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Old 12-18-2015, 05:34 PM
 
4,752 posts, read 2,179,552 times
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Teachers aren't really allowed to accept material gifts from students or their families. Cookies, or a scarf, is innocent enough ... what sort of gift are we talking about?
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Old 12-18-2015, 05:49 PM
 
Location: Central 858
597 posts, read 1,129,354 times
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My wife's a teacher. She got a crap load of gifts from her students (and their parents), student teachers, co-workers.

She's cool like that.

/eating cookies
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Old 12-18-2015, 05:50 PM
 
Location: Maryland
912 posts, read 592,526 times
Reputation: 1078
Quote:
Originally Posted by bigdaddy5 View Post
My wife's a teacher. She got a crap load of gifts from her students (and their parents), student teachers, co-workers.

She's cool like that.

/eating cookies
lol Love this. You just won the thread. Next topic. lol!!
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Old 12-18-2015, 05:54 PM
 
Location: Maryland
912 posts, read 592,526 times
Reputation: 1078
Quote:
Originally Posted by Kibbiekat View Post
I don't have time fo that either! This thread has become ridiculous. We have actual teachers saying no thanks on the gifts, and you saying they're wrong. That makes no sense. I'm glad you are such a wonderfully thoughtful gift giver. The original question was about a gift for a teacher the op doesn't even like. My answer is still no.
Again. I did not say that. I hope you're not an English teacher.

Yes, this thread is ridiculous. I still say YES. Give the teacher a small gift / gift card / card and call it a day.
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Old 12-18-2015, 05:54 PM
 
15,745 posts, read 13,176,204 times
Reputation: 19636
Quote:
Originally Posted by HighFlyingBird View Post
My kids love to buy their teachers gifts. What's the problem with it?
Because I am busy to be perfectly honest. Keeping track of who gave what, getting the thank you notes, writing them out, looking up all the addresses, mailing them out and so on. I have gotten as many as 60+ indivual presents from gift cards to candy to mugs whatever. all thoughtfully given by the child so thus warranting hours of individual thank you notes.

As others have posted most of us vastly prefer a nice note at the end of the year. It would be nice if parents guided their children to group gifts (like the cookie tray or fruit basket for the staff room) or to writing notes. Not to mention the fact it is vaguely inappropriate, especially with some gifts given. The topic came up of giving teachers gifts, since most of us prefer not to get gifts, I shared that opinion. Feel free to ignore it. Many people are more concerned with the givers wants than the receivers, it's human nature.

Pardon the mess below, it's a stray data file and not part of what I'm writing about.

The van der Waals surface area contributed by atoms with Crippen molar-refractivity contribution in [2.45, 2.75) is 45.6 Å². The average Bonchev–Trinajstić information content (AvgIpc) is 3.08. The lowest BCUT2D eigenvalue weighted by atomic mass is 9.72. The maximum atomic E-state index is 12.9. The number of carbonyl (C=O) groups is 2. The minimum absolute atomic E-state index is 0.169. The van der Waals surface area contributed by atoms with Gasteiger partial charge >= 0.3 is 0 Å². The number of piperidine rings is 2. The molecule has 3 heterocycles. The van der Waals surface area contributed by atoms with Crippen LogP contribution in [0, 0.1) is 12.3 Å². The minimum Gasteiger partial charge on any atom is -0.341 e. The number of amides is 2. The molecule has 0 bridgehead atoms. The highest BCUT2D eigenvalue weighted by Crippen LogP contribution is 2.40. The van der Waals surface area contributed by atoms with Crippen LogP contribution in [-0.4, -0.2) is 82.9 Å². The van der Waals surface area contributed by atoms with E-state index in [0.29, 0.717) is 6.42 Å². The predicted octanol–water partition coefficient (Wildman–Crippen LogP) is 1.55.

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Old 12-18-2015, 05:57 PM
 
15,745 posts, read 13,176,204 times
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Quote:
Originally Posted by Mattie View Post
I've heard many times that the teachers don't want gifts. And I've always wondered why, if it's truly the case, they don't convey that to the parents, either individually or as a group via administration.
It's almost always in the school handbook somewhere.

And when would we bring it up? Back to school night? Thanks for coming, here is the syllabus, please no gifts?
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Old 12-18-2015, 06:02 PM
 
10,090 posts, read 6,495,844 times
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Quote:
Originally Posted by lkb0714 View Post
Because I am busy to be perfectly honest. Keeping track of who gave what, getting the thank you notes, writing them out, looking up all the addresses, mailing them out and so on. I have gotten as many as 60+ indivual presents from gift cards to candy to mugs whatever. all thoughtfully given by the child so thus warranting hours of individual thank you notes.

As others have posted most of us vastly prefer a nice note at the end of the year. It would be nice if parents guided their children to group gifts (like the cookie tray or fruit basket for the staff room) or to writing notes. Not to mention the fact it is vaguely inappropriate, especially with some gifts given. The topic came up of giving teachers gifts, since most of us prefer not to get gifts, I shared that opinion. Feel free to ignore it. Many people are more concerned with the givers wants than the receivers, it's human nature.
We never once asked that you send a freaking thank you card. Not once. Not needed, not expected. Maybe if my kids do get a gift for their teacher I should include a note saying that. Or maybe if they are so tacky as to be bothered by little kids making or buying them gifts, they should come right out and say not to.